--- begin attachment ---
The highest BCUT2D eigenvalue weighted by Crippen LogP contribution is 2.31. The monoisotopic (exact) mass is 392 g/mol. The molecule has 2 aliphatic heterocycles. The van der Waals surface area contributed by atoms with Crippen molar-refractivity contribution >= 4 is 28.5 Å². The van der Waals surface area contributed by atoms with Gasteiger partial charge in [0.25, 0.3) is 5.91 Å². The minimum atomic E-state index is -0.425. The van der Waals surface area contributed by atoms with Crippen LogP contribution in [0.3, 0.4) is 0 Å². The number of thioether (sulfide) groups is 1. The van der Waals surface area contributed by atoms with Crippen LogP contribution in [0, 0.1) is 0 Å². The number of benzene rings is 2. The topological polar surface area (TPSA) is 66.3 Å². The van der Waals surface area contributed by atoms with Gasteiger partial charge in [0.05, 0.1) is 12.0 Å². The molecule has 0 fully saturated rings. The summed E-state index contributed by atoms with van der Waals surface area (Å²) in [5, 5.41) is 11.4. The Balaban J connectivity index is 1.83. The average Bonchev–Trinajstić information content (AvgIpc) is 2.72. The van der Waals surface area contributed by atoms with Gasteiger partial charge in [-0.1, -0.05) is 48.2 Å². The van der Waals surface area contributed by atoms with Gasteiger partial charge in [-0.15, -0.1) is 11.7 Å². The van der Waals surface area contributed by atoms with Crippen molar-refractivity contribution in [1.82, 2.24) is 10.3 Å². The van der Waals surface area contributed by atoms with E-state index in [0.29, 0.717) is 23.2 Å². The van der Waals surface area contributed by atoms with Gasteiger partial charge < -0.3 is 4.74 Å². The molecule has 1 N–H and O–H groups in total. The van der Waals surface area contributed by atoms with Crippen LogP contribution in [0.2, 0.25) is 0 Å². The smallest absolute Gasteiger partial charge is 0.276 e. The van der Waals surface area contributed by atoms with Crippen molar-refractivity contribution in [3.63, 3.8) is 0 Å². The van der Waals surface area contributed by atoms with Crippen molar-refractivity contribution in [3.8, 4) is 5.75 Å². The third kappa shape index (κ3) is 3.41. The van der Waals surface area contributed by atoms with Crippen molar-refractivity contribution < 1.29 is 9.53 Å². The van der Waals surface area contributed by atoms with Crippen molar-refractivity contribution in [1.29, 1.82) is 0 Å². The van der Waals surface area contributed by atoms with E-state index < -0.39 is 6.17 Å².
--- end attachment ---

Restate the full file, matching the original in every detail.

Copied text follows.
The highest BCUT2D eigenvalue weighted by Crippen LogP contribution is 2.31. The monoisotopic (exact) mass is 392 g/mol. The molecule has 2 aliphatic heterocycles. The van der Waals surface area contributed by atoms with Crippen molar-refractivity contribution >= 4 is 28.5 Å². The van der Waals surface area contributed by atoms with Gasteiger partial charge in [0.25, 0.3) is 5.91 Å². The minimum atomic E-state index is -0.425. The van der Waals surface area contributed by atoms with Crippen LogP contribution in [0.3, 0.4) is 0 Å². The number of thioether (sulfide) groups is 1. The van der Waals surface area contributed by atoms with Crippen LogP contribution in [0, 0.1) is 0 Å². The number of benzene rings is 2. The topological polar surface area (TPSA) is 66.3 Å². The van der Waals surface area contributed by atoms with Gasteiger partial charge in [0.05, 0.1) is 12.0 Å². The molecule has 0 fully saturated rings. The summed E-state index contributed by atoms with van der Waals surface area (Å²) in [5, 5.41) is 11.4. The Balaban J connectivity index is 1.83. The average Bonchev–Trinajstić information content (AvgIpc) is 2.72. The van der Waals surface area contributed by atoms with Gasteiger partial charge in [-0.1, -0.05) is 48.2 Å². The van der Waals surface area contributed by atoms with Gasteiger partial charge in [-0.15, -0.1) is 11.7 Å². The van der Waals surface area contributed by atoms with Crippen molar-refractivity contribution in [1.82, 2.24) is 10.3 Å². The van der Waals surface area contributed by atoms with E-state index in [0.29, 0.717) is 23.2 Å². The van der Waals surface area contributed by atoms with Gasteiger partial charge < -0.3 is 4.74 Å². The molecule has 1 N–H and O–H groups in total. The van der Waals surface area contributed by atoms with Crippen LogP contribution in [0.2, 0.25) is 0 Å². The smallest absolute Gasteiger partial charge is 0.276 e. The van der Waals surface area contributed by atoms with Crippen molar-refractivity contribution in [3.63, 3.8) is 0 Å². The van der Waals surface area contributed by atoms with Crippen molar-refractivity contribution in [3.8, 4) is 5.75 Å². The third kappa shape index (κ3) is 3.41. The van der Waals surface area contributed by atoms with Crippen molar-refractivity contribution < 1.29 is 9.53 Å². The van der Waals surface area contributed by atoms with Crippen molar-refractivity contribution in [1.29, 1.82) is 0 Å². The van der Waals surface area contributed by atoms with E-state index < -0.39 is 6.17 Å².